“It’s hard to believe he lasted such a short time,” Mrs. Leviov said. “He was given such a responsible position and came so highly recommended for the job.”
“I heard he was hired because his family is very connected with the higher-ups,” Mrs. Spiegel said. “Connected doesn’t necessarily mean qualified.”
“Knowing someone successful or being related to someone who has achieved doesn’t transfer their accomplishments to you,” Mrs. Leviov said. “It’s best to depend on your own merits and you’ll be less likely to disappoint.”
Rebi Akavyah ben Mehalelel was asked by his son to recommend him to his colleagues. The father refused his beloved son, saying, “Your deeds will make you attractive and your deeds can make you repugnant” (Eduyot 5:7). The father’s sage advice was a prediction: “If you behave properly, others will embrace you; if you don’t, they will reject you regardless of my recommendation.”
In today’s world, many believe that it’s not what you know but whom you know that counts. Being judged on merit, however, is what will result in long-term success. Too many believe that familial ties and friendships will produce favorable results. In fact, they are prescriptions for disaster. If one is not truly qualified for the benefit or position one seeks, the truth will come out and the “favor” will not be enough to prevent dismissal.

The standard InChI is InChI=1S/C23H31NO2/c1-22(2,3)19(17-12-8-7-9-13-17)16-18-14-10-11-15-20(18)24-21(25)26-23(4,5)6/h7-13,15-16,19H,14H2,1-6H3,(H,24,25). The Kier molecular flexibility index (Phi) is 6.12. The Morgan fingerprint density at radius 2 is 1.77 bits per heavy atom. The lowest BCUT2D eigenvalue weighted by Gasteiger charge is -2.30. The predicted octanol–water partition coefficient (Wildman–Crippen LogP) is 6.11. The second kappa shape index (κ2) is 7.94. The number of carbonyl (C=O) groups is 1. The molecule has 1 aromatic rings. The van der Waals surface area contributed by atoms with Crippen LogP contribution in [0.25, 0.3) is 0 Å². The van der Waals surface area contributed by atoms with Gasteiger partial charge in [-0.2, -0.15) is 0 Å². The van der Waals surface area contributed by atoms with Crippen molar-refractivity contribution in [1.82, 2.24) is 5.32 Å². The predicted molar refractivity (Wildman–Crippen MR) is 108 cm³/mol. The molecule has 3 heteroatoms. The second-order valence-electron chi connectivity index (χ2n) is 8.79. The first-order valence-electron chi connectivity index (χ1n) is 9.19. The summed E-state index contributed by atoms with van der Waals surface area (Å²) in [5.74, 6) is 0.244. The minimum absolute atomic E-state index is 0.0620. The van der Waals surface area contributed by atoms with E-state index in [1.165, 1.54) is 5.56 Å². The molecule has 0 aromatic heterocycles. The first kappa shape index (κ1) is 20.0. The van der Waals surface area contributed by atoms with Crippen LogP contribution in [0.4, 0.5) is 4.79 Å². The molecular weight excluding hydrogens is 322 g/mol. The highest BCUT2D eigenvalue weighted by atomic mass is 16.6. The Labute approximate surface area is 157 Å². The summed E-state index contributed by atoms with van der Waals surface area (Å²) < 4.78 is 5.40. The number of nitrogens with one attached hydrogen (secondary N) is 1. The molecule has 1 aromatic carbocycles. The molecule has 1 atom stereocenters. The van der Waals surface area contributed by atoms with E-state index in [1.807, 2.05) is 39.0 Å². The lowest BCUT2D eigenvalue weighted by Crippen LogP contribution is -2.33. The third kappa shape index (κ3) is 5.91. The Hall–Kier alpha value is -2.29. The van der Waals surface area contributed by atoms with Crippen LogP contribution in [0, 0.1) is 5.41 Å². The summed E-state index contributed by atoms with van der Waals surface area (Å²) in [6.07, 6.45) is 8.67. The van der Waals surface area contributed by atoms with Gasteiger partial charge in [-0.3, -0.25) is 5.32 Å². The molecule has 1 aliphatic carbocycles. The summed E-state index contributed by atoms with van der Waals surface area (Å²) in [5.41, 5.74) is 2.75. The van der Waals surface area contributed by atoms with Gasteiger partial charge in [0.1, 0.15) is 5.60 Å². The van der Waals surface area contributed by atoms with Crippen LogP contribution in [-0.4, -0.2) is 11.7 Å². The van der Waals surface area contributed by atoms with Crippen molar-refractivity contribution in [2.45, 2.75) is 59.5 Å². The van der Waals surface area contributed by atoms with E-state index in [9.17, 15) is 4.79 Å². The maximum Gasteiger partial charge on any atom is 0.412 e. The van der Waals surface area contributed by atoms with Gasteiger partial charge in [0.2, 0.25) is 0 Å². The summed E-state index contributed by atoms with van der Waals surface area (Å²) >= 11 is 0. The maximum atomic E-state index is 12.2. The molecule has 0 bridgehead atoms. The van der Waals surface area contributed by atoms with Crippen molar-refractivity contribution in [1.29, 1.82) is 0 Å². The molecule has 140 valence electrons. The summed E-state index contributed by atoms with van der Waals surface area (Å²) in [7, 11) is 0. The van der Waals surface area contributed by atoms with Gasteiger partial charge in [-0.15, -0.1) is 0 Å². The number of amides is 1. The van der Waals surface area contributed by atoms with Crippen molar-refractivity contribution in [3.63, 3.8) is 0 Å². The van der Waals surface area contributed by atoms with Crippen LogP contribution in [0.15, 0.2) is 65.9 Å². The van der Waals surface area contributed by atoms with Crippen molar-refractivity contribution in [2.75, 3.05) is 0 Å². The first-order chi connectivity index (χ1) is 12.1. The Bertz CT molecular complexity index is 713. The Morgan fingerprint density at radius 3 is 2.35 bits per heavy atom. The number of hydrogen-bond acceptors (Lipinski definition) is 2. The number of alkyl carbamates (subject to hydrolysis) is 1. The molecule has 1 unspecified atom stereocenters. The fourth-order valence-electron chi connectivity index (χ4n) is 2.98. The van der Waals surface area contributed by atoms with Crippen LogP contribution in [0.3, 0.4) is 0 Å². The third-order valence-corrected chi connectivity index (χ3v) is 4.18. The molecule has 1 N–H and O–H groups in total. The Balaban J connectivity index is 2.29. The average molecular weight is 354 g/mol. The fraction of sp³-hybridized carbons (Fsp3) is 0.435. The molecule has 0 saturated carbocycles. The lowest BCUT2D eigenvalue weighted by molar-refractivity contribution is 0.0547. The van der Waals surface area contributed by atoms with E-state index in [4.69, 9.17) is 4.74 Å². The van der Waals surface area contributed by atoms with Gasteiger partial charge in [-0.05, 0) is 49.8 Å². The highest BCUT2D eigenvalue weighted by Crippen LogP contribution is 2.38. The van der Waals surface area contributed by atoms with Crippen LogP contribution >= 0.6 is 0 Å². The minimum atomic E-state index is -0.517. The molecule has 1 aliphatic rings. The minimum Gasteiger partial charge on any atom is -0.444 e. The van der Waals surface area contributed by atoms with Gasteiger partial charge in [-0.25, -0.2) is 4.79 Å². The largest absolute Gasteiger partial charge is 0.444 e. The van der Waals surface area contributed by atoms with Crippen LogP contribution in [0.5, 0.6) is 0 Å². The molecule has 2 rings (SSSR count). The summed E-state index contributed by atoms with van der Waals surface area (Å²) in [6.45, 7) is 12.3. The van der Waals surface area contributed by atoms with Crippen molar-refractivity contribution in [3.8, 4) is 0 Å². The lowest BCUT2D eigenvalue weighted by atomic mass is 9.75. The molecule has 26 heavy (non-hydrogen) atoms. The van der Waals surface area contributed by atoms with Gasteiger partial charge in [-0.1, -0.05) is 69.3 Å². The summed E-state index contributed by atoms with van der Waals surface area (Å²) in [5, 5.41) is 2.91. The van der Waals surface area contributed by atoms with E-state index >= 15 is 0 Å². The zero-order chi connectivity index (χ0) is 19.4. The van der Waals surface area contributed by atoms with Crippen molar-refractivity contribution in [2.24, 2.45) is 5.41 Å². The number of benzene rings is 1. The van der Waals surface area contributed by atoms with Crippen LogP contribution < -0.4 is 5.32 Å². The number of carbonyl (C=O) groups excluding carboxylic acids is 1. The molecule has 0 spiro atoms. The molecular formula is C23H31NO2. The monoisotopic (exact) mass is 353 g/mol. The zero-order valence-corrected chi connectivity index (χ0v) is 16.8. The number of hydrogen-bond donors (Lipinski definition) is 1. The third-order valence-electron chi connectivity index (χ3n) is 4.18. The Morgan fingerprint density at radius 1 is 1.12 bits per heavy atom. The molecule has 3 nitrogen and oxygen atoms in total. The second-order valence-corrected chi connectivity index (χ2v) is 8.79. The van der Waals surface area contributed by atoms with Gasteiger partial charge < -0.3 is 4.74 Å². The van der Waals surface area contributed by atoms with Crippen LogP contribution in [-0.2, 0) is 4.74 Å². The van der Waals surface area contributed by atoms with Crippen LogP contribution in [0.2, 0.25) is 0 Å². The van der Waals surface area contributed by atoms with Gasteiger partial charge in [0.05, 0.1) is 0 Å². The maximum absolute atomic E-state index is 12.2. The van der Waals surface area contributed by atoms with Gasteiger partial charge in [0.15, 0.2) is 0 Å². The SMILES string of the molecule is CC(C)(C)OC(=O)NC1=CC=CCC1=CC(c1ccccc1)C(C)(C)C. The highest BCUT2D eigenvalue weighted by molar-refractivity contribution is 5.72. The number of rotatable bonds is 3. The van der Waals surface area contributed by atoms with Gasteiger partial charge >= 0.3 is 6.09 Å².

Using influence to gain advantage when the honest truth would not produce the same results is a deviation from Torah standards of honesty. Besides the fact that such benefits will be short lived, it sends the wrong message to our children. Rebi Akavyah refused his son’s request in order to teach him the value of truth over misrepresentation. In a world devoid of values, our obligation is to teach values at every opportunity to produce a righteous generation for the future.
One More Second: Another Thought for the Day
Awareness of the inevitability of death need not cause sadness. Rather, we can use it to destroy the common worries about inconsequential aspects of life. Many worries are over matters that have no lasting value. When you overcome worry, your mind will be free to think of your ultimate goals in life. (Harav Yechiel Michel Tukachinsky, Gesher HaChayim, vol. 3, p. 24)